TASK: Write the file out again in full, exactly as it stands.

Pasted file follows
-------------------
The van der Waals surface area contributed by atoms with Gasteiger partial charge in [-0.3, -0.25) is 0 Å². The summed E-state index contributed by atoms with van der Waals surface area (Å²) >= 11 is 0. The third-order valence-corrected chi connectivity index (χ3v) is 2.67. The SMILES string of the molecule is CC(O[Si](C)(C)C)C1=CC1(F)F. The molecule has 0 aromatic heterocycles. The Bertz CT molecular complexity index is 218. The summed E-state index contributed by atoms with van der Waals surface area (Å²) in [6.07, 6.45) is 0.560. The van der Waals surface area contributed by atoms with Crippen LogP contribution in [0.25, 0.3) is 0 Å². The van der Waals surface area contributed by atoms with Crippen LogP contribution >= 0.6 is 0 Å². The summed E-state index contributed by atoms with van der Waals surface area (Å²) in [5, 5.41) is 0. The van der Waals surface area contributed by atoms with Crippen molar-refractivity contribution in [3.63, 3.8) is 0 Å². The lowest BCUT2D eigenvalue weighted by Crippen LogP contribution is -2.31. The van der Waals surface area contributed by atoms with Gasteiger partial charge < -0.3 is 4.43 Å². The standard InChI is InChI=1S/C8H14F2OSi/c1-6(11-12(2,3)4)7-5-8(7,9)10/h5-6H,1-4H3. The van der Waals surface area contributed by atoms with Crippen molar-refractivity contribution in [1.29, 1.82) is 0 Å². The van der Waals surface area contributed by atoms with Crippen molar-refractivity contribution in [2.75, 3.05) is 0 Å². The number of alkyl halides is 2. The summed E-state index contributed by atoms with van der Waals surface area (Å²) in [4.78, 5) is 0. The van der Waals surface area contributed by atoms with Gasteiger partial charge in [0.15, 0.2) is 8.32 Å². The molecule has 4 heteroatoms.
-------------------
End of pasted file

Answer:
The van der Waals surface area contributed by atoms with Gasteiger partial charge in [-0.3, -0.25) is 0 Å². The summed E-state index contributed by atoms with van der Waals surface area (Å²) >= 11 is 0. The third-order valence-corrected chi connectivity index (χ3v) is 2.67. The SMILES string of the molecule is CC(O[Si](C)(C)C)C1=CC1(F)F. The molecule has 0 aromatic heterocycles. The Bertz CT molecular complexity index is 218. The summed E-state index contributed by atoms with van der Waals surface area (Å²) in [6.07, 6.45) is 0.560. The van der Waals surface area contributed by atoms with Crippen LogP contribution in [0.25, 0.3) is 0 Å². The van der Waals surface area contributed by atoms with Crippen LogP contribution >= 0.6 is 0 Å². The summed E-state index contributed by atoms with van der Waals surface area (Å²) in [5, 5.41) is 0. The van der Waals surface area contributed by atoms with Crippen molar-refractivity contribution in [3.63, 3.8) is 0 Å². The lowest BCUT2D eigenvalue weighted by Crippen LogP contribution is -2.31. The van der Waals surface area contributed by atoms with Gasteiger partial charge < -0.3 is 4.43 Å². The standard InChI is InChI=1S/C8H14F2OSi/c1-6(11-12(2,3)4)7-5-8(7,9)10/h5-6H,1-4H3. The van der Waals surface area contributed by atoms with Crippen molar-refractivity contribution in [1.29, 1.82) is 0 Å². The van der Waals surface area contributed by atoms with Crippen molar-refractivity contribution in [2.75, 3.05) is 0 Å². The number of alkyl halides is 2. The summed E-state index contributed by atoms with van der Waals surface area (Å²) in [4.78, 5) is 0. The van der Waals surface area contributed by atoms with Gasteiger partial charge in [0.15, 0.2) is 8.32 Å². The molecule has 4 heteroatoms.